Where else can I look?

You might find that you are unable to locate a name in a birth, death or marriage index as expected. Here are a few more places that you could look.

Other states or territories

It’s possible that the life event that you’re looking for didn’t happen in Victoria. You could try searching the registries of other states or territories, or using a combined index. The Australian Birth Index 1788-1922, Australian Death Index 1787-1985, and Australian Marriage Index 1787-1950 are available online via Ancestry Library Edition and FindMyPast. Both of these databases are available onsite at the Library or at most public libraries. A list of all of the Australian indexes and how to access them can be found in our online research guide.

Church records

Registering births, deaths and marriages with the Registrar did not become compulsory until 1853. Before then, records of baptisms, burials and marriages were kept in parish registers. Most of the records from 1836-1853 were transferred to the Registrar and now appear in the Index to Victorian Births, death and marriages, however some of the records were never sent across. If you are looking for a life event in the early 1800s, it might be a good idea to check early church records also. If you know the name of the church where a baptism or wedding occurred, check our catalogue to see if we hold their records.

A copy of Victoria’s early church records: baptisms, marriages and burials (1836-1853) CDROM is available on PCs 1-5 in our Newspapers and Family History Reading Room. This contains the same set of records now available at the Registry, but also some additional records between 1803 and 1906. As an added bonus, many of the original church registers have been scanned and attached to this database.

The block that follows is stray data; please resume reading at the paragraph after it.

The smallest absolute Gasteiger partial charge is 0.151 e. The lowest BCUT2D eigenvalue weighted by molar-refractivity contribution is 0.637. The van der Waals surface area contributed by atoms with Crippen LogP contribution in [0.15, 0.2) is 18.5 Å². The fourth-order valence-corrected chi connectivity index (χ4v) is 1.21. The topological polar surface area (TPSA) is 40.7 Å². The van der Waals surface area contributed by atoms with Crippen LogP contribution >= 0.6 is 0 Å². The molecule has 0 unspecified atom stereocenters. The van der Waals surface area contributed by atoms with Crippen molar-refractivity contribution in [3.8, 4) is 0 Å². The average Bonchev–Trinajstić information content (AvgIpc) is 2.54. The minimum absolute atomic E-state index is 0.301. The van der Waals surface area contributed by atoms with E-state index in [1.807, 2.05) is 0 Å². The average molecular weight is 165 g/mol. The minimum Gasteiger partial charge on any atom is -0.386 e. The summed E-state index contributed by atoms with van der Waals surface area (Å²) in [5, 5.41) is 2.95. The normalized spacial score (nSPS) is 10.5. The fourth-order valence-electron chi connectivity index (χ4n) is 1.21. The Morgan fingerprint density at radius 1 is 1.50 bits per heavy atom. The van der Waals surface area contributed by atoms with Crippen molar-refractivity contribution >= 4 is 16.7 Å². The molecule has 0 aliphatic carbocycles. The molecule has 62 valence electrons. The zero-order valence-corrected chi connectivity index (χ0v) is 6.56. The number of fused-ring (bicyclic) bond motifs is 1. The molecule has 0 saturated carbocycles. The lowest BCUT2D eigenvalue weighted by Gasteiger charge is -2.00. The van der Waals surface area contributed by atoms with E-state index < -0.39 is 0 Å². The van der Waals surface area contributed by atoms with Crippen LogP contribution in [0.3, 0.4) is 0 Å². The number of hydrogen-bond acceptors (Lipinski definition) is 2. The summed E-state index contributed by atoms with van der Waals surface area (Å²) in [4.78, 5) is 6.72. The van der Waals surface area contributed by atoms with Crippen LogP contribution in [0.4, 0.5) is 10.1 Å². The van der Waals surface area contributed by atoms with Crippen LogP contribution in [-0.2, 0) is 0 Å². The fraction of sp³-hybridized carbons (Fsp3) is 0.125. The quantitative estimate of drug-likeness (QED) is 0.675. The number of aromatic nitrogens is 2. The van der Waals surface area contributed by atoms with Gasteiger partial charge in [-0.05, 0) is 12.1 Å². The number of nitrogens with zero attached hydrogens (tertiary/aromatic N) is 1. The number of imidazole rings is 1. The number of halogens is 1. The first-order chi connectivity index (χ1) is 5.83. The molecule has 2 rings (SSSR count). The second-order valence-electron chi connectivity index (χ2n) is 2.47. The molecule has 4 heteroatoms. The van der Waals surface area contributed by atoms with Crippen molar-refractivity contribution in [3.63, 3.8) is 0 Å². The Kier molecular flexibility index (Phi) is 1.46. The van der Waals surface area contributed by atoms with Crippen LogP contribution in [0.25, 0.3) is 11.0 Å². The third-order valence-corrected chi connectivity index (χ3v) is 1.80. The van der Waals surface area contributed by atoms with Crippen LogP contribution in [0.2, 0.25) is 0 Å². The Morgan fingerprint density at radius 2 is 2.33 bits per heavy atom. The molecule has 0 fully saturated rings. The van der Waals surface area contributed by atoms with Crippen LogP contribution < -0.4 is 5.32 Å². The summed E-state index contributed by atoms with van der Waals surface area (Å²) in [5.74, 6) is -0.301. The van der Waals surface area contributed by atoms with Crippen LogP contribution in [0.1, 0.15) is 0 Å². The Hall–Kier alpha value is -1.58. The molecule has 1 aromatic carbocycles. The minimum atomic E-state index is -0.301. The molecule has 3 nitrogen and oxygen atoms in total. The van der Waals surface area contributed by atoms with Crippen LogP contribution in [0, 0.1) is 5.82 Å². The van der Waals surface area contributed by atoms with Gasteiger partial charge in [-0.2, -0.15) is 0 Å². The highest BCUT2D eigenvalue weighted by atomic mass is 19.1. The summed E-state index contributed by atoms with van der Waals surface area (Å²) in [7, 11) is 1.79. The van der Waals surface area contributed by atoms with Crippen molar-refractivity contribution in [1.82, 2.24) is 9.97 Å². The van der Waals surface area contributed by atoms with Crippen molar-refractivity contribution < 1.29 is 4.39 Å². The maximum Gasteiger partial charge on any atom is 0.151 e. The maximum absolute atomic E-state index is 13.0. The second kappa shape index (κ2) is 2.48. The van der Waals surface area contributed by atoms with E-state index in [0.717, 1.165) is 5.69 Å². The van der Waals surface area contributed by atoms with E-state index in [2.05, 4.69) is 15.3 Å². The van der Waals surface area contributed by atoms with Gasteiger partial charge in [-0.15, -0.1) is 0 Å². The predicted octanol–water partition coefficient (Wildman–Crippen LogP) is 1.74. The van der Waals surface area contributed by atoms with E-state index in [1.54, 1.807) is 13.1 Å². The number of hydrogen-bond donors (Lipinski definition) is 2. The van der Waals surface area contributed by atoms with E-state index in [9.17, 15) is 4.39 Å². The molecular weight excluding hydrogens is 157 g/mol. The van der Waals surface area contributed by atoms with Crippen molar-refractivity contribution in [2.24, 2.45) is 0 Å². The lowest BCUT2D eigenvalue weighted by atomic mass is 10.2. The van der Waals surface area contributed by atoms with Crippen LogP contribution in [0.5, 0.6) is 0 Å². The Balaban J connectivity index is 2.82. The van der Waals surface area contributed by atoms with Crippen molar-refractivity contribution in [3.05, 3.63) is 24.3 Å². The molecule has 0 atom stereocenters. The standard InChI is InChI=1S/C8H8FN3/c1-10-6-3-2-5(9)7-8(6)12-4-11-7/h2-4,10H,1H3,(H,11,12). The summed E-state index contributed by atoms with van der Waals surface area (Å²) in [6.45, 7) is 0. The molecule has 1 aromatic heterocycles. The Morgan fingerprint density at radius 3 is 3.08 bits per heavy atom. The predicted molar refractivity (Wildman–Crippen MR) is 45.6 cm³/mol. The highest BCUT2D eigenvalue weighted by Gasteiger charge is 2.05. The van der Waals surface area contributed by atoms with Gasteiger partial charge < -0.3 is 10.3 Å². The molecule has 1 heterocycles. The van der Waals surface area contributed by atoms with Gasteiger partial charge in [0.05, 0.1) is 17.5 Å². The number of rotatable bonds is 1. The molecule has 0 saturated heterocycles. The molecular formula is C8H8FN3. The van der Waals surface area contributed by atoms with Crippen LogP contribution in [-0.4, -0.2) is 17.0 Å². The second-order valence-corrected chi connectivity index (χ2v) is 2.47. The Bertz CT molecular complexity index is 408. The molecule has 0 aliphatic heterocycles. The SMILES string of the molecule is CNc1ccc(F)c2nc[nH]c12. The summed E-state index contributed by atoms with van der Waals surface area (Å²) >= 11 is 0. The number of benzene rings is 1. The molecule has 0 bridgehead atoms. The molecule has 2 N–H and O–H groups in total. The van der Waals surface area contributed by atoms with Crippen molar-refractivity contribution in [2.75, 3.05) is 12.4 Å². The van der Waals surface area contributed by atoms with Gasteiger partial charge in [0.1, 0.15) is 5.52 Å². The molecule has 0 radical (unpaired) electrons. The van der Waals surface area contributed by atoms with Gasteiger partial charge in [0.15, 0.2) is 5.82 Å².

If a record was never transferred to Births, Deaths and Marriages, it may still reside with the Church. Unfortunately there is no central repository of these records, so it pays to have a good idea of the denomination and the region. For a list of many of the state and territory parish registers and the records centres where they can be accessed, check Parish registers in Australia: a list of originals, transcripts, microforms, & indexes of Australian parish registers by Nick Vine Hall, available for reference in the Newspapers & Family History Reading Room.

Black-and-white informal portrait of four people standing inside a church behind baptismal altar. Woman, centre, holds baby in baptism dress. Man, far right, holds lit candle.
Tollis firstborn christening, Footscray Lutheran Church picture, 1992. Photo by Viva Gibb. This work is in copyright. H98.161/79

Vital notices

Death and funeral notices are commonly published in the newspaper, and can provide information about the date of death, funeral date and location, or burial place. They can also provide contextual information about extended family. Birth and marriage notices can also be extremely rich with information.

Screenshot of Family Notices section of The Argus newspaper from 1857, including birth, marriage and death notices.
Family Notices, The Argus, 27 August 1857, p.4

Many historical Australian newspapers (mostly pre-1954) have been digitised on Trove, and can be searched by keyword. The Ryerson Index indexes death and funeral notices for many Australian newspapers. If you find an entry for a notice in the Ryerson Index that hasn’t been digitised on Trove, you can come into the Library and check our microfilm or hardcopy newspaper collections. For more recent notices, you can check the digital tributes pages for the Herald Sun and the Age. Vital notices for the Age up until 2001 are also digitised on Ancestry Library Edition, available onsite at the Library.

Still can’t find them?

Try spelling variations of a name, and use wildcards such as (*) or (?) if the database allows. Don’t be too restrictive when setting your date parameters in a search – events late in the year were often registered at the start of the next year, and for various reasons you may find that someone has exaggerated their age up or down a few years.

The Library holds many Victorian Birth, Death and Marriage indexes on CD-ROM, accessible on certain computers within the Newspapers & Family History Reading Room. Although these indexes contain mostly the same information that is available via the Victorian Births, Deaths and Marriages website, these CD-ROM databases can allow for more flexible and complex searching, and can sometimes uncover information that is more difficult to find elsewhere.

And of course if you’re really struggling to find a record, set that search aside for now and try another resource or family member. New items are being digitised every month, and you never know what you’ll find with fresh eyes.

For more tips on researching Victorian births, deaths and marriages (and much more!) see our research guide on researching your Victorian ancestors.

This article has 1 comment

  1. Very useful, thanks.